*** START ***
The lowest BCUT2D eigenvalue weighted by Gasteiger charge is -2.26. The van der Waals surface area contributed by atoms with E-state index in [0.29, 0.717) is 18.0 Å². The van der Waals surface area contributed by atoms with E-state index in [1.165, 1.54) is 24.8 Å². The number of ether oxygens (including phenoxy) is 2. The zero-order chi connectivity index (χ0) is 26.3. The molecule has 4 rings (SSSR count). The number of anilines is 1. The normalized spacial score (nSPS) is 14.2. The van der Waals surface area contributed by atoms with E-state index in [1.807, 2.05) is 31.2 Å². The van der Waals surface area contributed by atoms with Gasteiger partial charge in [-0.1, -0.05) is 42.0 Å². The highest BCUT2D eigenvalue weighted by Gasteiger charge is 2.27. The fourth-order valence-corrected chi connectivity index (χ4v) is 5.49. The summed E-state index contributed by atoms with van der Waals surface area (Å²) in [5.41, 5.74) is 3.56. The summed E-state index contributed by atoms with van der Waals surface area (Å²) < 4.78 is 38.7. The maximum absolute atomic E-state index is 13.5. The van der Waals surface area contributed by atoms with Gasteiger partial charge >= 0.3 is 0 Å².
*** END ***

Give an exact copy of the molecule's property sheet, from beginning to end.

The lowest BCUT2D eigenvalue weighted by Gasteiger charge is -2.26. The van der Waals surface area contributed by atoms with E-state index in [0.29, 0.717) is 18.0 Å². The van der Waals surface area contributed by atoms with E-state index in [1.165, 1.54) is 24.8 Å². The number of ether oxygens (including phenoxy) is 2. The zero-order chi connectivity index (χ0) is 26.3. The molecule has 4 rings (SSSR count). The number of anilines is 1. The normalized spacial score (nSPS) is 14.2. The van der Waals surface area contributed by atoms with E-state index in [1.807, 2.05) is 31.2 Å². The van der Waals surface area contributed by atoms with Gasteiger partial charge in [-0.1, -0.05) is 42.0 Å². The highest BCUT2D eigenvalue weighted by Gasteiger charge is 2.27. The fourth-order valence-corrected chi connectivity index (χ4v) is 5.49. The summed E-state index contributed by atoms with van der Waals surface area (Å²) in [5.41, 5.74) is 3.56. The summed E-state index contributed by atoms with van der Waals surface area (Å²) < 4.78 is 38.7. The maximum absolute atomic E-state index is 13.5. The van der Waals surface area contributed by atoms with Gasteiger partial charge >= 0.3 is 0 Å².